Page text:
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Iran supreme leader’s brother-in-law, a critic of the Islamic Republic, dies at 96

Ali Tehrani publicly opposed current regime and Shah’s monarchy before that, said ‘we should have put the Iranian republic to the vote’ after 1979 revolution

Iranian dissident and cleric Ali Tehrani, brother-in-law of supreme leader Ali Khamenei, died in Tehran aged 96, October 20, 2022 (Screenshot/Youtube; used in accordance with Clause 27a of the Copyright Law)
Iranian dissident and cleric Ali Tehrani, brother-in-law of supreme leader Ali Khamenei, died in Tehran aged 96, October 20, 2022 (Screenshot/Youtube; used in accordance with Clause 27a of the Copyright Law)

TEHRAN, Iran — Iranian dissident and cleric Ali Tehrani, brother-in-law of supreme leader Ali Khamenei, has died in Tehran aged 96, news agency ISNA said Thursday.

Born Ali Moradkhani, Sheikh Tehrani married Khamenei’s sister Badri in 1962.

He lived in exile in Baghdad in neighboring Iraq from 1984 to 1995, where he strongly criticized the Islamic republic in radio broadcasts.

Badri fled to Baghdad to join her husband at the peak of the 1980-1988 Iran-Iraq war.

In a memoir published on his official website, Tehrani praised his wife for “always staying by my side, before and after the Islamic revolution.”

He had a short-lived career at the judiciary authority immediately after the establishment of the Islamic republic, before being elected to an assembly that was charged with drafting its constitution.

Supreme Leader Ayatollah Ali Khamenei speaks in a meeting with members of the Expediency Council, in Tehran, Iran, October 12, 2022. (Office of the Iranian Supreme Leader via AP)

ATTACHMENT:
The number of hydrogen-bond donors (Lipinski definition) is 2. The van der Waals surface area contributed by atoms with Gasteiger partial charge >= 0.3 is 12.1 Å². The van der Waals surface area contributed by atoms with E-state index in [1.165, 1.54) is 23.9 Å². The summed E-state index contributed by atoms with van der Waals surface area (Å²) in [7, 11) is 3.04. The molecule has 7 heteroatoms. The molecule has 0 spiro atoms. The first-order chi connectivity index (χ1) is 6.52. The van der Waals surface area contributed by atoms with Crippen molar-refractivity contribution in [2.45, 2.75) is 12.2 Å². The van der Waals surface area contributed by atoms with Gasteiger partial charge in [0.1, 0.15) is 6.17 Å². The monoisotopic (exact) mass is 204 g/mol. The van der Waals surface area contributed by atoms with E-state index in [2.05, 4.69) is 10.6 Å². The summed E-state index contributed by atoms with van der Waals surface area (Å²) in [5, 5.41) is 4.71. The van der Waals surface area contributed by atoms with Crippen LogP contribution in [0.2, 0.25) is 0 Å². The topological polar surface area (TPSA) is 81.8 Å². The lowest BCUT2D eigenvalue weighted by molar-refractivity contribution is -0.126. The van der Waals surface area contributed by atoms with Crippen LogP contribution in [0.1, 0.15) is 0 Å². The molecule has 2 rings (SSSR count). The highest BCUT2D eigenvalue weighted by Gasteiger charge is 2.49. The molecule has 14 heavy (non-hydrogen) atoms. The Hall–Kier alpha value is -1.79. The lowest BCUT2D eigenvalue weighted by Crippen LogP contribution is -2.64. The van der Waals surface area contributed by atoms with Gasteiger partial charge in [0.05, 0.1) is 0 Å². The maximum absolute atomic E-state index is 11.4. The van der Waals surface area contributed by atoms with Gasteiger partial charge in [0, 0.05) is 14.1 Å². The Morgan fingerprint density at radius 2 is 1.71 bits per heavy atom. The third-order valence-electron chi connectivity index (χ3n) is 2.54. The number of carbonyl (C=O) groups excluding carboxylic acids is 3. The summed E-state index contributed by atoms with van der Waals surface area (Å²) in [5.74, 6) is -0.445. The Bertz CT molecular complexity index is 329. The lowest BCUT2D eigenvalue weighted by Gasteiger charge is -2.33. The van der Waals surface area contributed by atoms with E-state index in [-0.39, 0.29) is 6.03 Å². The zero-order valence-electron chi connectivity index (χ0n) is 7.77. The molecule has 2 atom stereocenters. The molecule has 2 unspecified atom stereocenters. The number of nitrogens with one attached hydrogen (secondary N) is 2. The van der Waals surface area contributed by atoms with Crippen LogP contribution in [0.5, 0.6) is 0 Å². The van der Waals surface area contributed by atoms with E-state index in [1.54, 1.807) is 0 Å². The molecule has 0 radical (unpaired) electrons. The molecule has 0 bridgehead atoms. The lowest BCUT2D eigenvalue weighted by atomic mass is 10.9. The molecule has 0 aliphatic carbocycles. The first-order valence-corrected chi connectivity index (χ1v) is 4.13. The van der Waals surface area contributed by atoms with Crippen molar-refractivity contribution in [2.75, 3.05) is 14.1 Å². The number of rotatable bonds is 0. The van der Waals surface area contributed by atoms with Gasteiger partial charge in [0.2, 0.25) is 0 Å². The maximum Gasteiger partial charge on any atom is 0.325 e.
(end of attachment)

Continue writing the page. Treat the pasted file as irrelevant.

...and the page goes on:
A critic of the Islamic republic, Tehrani also opposed the monarchy led by US-backed shah Mohammed Reza Pahlavi, who was toppled in the revolution of 1979.

Tehrani had been imprisoned by the shah’s secret service over his support for the revolutionary leader Ayatollah Ruhollah Khomeini.

After his return from exile in 1995, Tehrani was sentenced to 20 years in jail, out of which he served seven years “in different prisons,” according to his memoir.

He renewed his opposition to the Islamic republic in a statement on February 10, 2021, marking the anniversary of the 1979 revolution.

“In the first referendum after the revolution, we should have put the Iranian republic to the vote — not the Islamic republic — because the conditions today are different from those in the times of the prophet of Islam,” he said.

Tehrani is survived by his wife, who lived with him in Tehran.

Their daughter, Farideh Moradkhani, has gained prominence as an anti-death penalty activist.

She was arrested in January, months after she took part in a celebration praising the widow of the ousted shah.

Their oldest son, Mahmoud, also an opponent of the Islamic republic, lives in France.

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